Trawling for opportunity

Trawling for opportunity

For thousands of years, humans have relied on fishing to provide a reliable and sustainable food source. Today, commercial fishing has morphed into a global industry, with significant barriers to entry and large amounts of capital investment required.

We explore the South African fishing industry and consider its ability to meet the insatiable global demand for wild-caught fish.

Give a man a rod
The global demand for fish continues to grow unabated as population growth, rising income levels and increasing awareness of the health benefits of eating fish (relative to other animal proteins) make it a popular choice. The supply of wild-caught fish has plateaued since the mid-80s (left chart below), as overfishing and poor marine resource management saw supply unable to keep up with increased demand. The rise in fish-farming, or “aquaculture”, has largely filled the gap between the supply and demand for fish protein, now contributing around 45% of fish consumed.

The South African fishing industry
The wild-caught fishing sector in South Africa falls under the remit of the Department of Environment, Forestry and Fisheries (DEFF) and includes the recreational, commercial and small-scale fishing sectors. The biggest economic contributor is the commercial fishing sector, comprising 22 different fisheries – the largest of which are discussed in more detail herein. We estimate that the fishing industry generates over R25 billion in revenues and employs over 27 000 direct employees, particularly from rural communities and smaller seaside towns.

South Africa’s marine resources have generally been well managed, with quotas allocated to rights holders on a 10- to 15-year basis. This allows rights holders sufficient time to earn a suitable return on the significant capital investment required to fund large seagoing vessel and establish processing facilities onshore. Each year, the Total Allowable Catch (TAC) per species is determined based on the health of the biomass – the size and number of the population of any given species. Quota holders are permitted to catch their allocated share of the TAC, of which a large portion is exported.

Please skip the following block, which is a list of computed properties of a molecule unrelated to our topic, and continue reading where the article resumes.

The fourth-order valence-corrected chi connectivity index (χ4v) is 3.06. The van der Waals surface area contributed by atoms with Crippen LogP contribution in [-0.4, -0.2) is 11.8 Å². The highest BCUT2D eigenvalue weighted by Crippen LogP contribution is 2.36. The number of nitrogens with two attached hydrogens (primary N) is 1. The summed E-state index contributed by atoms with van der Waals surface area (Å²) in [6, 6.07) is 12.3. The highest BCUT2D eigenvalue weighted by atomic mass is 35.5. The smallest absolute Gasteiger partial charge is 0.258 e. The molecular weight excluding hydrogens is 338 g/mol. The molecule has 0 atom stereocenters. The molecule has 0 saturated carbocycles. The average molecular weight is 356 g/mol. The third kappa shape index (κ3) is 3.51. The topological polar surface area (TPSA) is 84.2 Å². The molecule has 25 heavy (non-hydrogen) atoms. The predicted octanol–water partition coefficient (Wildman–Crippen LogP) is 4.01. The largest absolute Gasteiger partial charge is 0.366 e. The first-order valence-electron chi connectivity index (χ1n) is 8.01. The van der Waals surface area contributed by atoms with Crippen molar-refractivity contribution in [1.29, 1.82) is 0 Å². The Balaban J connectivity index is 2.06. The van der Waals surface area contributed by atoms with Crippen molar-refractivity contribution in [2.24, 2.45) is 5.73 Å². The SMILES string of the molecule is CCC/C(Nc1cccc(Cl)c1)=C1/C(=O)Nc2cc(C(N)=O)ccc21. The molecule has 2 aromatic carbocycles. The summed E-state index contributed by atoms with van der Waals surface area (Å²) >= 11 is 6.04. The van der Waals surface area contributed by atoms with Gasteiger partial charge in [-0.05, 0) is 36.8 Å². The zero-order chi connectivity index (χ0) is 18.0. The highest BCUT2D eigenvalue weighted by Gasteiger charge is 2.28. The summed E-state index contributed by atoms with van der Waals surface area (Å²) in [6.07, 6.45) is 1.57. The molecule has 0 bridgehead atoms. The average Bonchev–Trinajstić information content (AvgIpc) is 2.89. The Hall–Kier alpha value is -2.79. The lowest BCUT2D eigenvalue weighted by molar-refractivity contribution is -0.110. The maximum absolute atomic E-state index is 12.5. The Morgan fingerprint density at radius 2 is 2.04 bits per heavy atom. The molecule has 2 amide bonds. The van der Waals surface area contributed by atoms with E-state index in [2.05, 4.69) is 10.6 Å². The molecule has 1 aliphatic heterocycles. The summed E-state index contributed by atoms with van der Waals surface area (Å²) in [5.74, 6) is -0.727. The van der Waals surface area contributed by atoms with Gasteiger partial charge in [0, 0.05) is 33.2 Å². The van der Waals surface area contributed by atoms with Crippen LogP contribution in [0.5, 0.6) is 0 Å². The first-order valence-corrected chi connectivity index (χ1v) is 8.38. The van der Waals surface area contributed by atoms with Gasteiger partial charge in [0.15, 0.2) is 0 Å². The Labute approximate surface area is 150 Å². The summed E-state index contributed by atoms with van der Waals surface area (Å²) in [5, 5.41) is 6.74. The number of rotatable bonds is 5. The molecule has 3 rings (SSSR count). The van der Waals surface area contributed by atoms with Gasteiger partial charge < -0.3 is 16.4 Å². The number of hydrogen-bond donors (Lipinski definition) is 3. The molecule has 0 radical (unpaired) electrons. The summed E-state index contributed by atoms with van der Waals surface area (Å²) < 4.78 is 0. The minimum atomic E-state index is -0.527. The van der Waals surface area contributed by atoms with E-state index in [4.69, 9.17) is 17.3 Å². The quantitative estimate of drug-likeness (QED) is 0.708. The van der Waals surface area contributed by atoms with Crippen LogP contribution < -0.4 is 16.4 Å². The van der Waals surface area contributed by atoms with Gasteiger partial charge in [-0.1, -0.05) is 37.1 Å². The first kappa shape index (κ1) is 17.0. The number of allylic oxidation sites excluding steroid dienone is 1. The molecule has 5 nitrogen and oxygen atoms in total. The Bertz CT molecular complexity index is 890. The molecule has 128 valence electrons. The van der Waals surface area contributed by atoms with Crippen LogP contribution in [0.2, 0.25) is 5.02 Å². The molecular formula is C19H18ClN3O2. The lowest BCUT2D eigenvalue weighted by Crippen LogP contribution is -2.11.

The fisheries that generate the largest revenues are tabled below and detailed per species as follows:
Hake is by far the largest fishery, generating revenues in excess of R5 billion per annum. South Africa’s hake resource has been certified as “blue label”, or sustainable, by the Marine Stewardship Council (MSC) – a designation that sets it apart from other hake resources around the world. Sea Harvest and I&J are the two largest companies with local retail brands and around 60% of their product is exported to Europe and Australia. Cape hake is regarded as a premium product in Europe and Australia based on taste and its MSC blue label status, and is sought after by restaurants and retailers. The large, deep-sea vessels required, coupled with the significant investment behind onshore processing facilities, makes this the most capital intensive of all the fisheries.

Small pelagic fish (sardines/pilchards and anchovies) are caught using multi-purpose vessels, typically in shallower water than hake. South Africa’s pilchard resource is at a critically low level, however, recent improvements in the biomass are encouraging signs of a recovery. Pilchards are mostly canned and sold in South Africa and neighbouring African countries. The biggest brand, Lucky Star (owned by Oceana), has had to adapt its model to account for the low supply of South African pilchards and is now the largest buyer of pilchards in the world – sourcing them from all over the globe to be canned in South Africa. Locally caught anchovies are used as a protein source in the production of fishmeal (used in animal feed) and fish oil (used for aquaculture) that is sold in East Asia, Europe and the Middle East. Interestingly, the anchovies for sale in South Africa are imported from Europe.